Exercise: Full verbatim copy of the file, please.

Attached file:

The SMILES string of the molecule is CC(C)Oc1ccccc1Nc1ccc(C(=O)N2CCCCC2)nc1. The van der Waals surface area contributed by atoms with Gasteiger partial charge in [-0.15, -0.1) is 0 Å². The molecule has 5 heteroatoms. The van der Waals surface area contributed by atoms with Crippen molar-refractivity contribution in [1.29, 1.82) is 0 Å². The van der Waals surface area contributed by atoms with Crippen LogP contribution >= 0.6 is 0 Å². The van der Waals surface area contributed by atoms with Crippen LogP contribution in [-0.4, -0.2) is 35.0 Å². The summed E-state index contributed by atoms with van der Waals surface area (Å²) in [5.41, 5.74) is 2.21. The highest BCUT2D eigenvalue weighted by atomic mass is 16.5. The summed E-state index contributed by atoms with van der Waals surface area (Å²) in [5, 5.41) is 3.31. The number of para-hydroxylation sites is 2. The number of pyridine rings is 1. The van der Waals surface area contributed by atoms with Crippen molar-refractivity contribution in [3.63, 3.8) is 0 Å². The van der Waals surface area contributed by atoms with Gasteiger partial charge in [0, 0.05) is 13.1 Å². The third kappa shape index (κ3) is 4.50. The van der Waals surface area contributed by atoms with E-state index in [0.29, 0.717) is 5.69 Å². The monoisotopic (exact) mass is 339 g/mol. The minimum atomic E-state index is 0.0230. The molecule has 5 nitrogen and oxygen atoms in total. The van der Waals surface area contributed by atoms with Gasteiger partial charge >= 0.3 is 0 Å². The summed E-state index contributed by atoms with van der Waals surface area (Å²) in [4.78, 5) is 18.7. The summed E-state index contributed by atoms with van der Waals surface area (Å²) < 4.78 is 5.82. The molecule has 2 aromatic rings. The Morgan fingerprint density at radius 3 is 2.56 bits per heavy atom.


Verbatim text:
The SMILES string of the molecule is CC(C)Oc1ccccc1Nc1ccc(C(=O)N2CCCCC2)nc1. The van der Waals surface area contributed by atoms with Gasteiger partial charge in [-0.15, -0.1) is 0 Å². The molecule has 5 heteroatoms. The van der Waals surface area contributed by atoms with Crippen molar-refractivity contribution in [1.29, 1.82) is 0 Å². The van der Waals surface area contributed by atoms with Crippen LogP contribution >= 0.6 is 0 Å². The van der Waals surface area contributed by atoms with Crippen LogP contribution in [-0.4, -0.2) is 35.0 Å². The summed E-state index contributed by atoms with van der Waals surface area (Å²) in [5.41, 5.74) is 2.21. The highest BCUT2D eigenvalue weighted by atomic mass is 16.5. The summed E-state index contributed by atoms with van der Waals surface area (Å²) in [5, 5.41) is 3.31. The number of para-hydroxylation sites is 2. The number of pyridine rings is 1. The van der Waals surface area contributed by atoms with Crippen molar-refractivity contribution in [3.63, 3.8) is 0 Å². The van der Waals surface area contributed by atoms with Gasteiger partial charge in [0, 0.05) is 13.1 Å². The third kappa shape index (κ3) is 4.50. The van der Waals surface area contributed by atoms with E-state index in [0.29, 0.717) is 5.69 Å². The monoisotopic (exact) mass is 339 g/mol. The minimum atomic E-state index is 0.0230. The molecule has 5 nitrogen and oxygen atoms in total. The van der Waals surface area contributed by atoms with Gasteiger partial charge >= 0.3 is 0 Å². The summed E-state index contributed by atoms with van der Waals surface area (Å²) in [4.78, 5) is 18.7. The summed E-state index contributed by atoms with van der Waals surface area (Å²) < 4.78 is 5.82. The molecule has 2 aromatic rings. The Morgan fingerprint density at radius 3 is 2.56 bits per heavy atom.